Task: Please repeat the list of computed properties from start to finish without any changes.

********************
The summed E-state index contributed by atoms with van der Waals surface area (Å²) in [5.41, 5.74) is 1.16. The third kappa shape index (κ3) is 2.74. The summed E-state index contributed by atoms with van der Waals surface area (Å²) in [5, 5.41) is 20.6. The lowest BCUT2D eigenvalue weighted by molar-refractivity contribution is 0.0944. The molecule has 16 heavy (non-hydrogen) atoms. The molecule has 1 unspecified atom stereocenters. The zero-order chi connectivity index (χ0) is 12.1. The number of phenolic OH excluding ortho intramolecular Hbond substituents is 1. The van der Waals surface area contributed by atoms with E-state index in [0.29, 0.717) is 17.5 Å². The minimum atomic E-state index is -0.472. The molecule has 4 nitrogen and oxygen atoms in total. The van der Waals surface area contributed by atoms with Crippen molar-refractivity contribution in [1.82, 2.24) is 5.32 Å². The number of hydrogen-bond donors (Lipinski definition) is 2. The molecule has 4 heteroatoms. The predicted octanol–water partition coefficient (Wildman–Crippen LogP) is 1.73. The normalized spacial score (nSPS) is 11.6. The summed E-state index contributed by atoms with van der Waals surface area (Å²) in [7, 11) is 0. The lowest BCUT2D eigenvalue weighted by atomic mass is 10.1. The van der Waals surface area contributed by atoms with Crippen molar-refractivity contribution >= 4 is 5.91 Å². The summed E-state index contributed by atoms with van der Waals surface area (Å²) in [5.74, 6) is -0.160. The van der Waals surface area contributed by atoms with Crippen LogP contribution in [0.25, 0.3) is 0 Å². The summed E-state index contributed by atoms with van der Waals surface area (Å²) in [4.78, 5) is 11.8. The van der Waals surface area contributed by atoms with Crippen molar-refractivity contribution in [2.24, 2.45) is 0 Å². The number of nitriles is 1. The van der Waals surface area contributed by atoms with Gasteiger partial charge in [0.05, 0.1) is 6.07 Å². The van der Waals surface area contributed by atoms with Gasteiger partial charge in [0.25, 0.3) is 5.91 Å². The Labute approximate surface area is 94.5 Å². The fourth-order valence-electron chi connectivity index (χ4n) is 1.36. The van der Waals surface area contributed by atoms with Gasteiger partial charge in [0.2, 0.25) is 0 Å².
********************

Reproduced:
The summed E-state index contributed by atoms with van der Waals surface area (Å²) in [5.41, 5.74) is 1.16. The third kappa shape index (κ3) is 2.74. The summed E-state index contributed by atoms with van der Waals surface area (Å²) in [5, 5.41) is 20.6. The lowest BCUT2D eigenvalue weighted by molar-refractivity contribution is 0.0944. The molecule has 16 heavy (non-hydrogen) atoms. The molecule has 1 unspecified atom stereocenters. The zero-order chi connectivity index (χ0) is 12.1. The number of phenolic OH excluding ortho intramolecular Hbond substituents is 1. The van der Waals surface area contributed by atoms with E-state index in [0.29, 0.717) is 17.5 Å². The minimum atomic E-state index is -0.472. The molecule has 4 nitrogen and oxygen atoms in total. The van der Waals surface area contributed by atoms with Crippen molar-refractivity contribution in [1.82, 2.24) is 5.32 Å². The number of hydrogen-bond donors (Lipinski definition) is 2. The molecule has 4 heteroatoms. The predicted octanol–water partition coefficient (Wildman–Crippen LogP) is 1.73. The normalized spacial score (nSPS) is 11.6. The summed E-state index contributed by atoms with van der Waals surface area (Å²) in [7, 11) is 0. The lowest BCUT2D eigenvalue weighted by atomic mass is 10.1. The van der Waals surface area contributed by atoms with Crippen molar-refractivity contribution >= 4 is 5.91 Å². The summed E-state index contributed by atoms with van der Waals surface area (Å²) in [5.74, 6) is -0.160. The van der Waals surface area contributed by atoms with Crippen LogP contribution in [0.25, 0.3) is 0 Å². The summed E-state index contributed by atoms with van der Waals surface area (Å²) in [4.78, 5) is 11.8. The van der Waals surface area contributed by atoms with Crippen molar-refractivity contribution in [2.24, 2.45) is 0 Å². The number of nitriles is 1. The van der Waals surface area contributed by atoms with Gasteiger partial charge in [0.05, 0.1) is 6.07 Å². The van der Waals surface area contributed by atoms with Gasteiger partial charge in [0.25, 0.3) is 5.91 Å². The Labute approximate surface area is 94.5 Å². The fourth-order valence-electron chi connectivity index (χ4n) is 1.36. The van der Waals surface area contributed by atoms with Gasteiger partial charge in [0.2, 0.25) is 0 Å².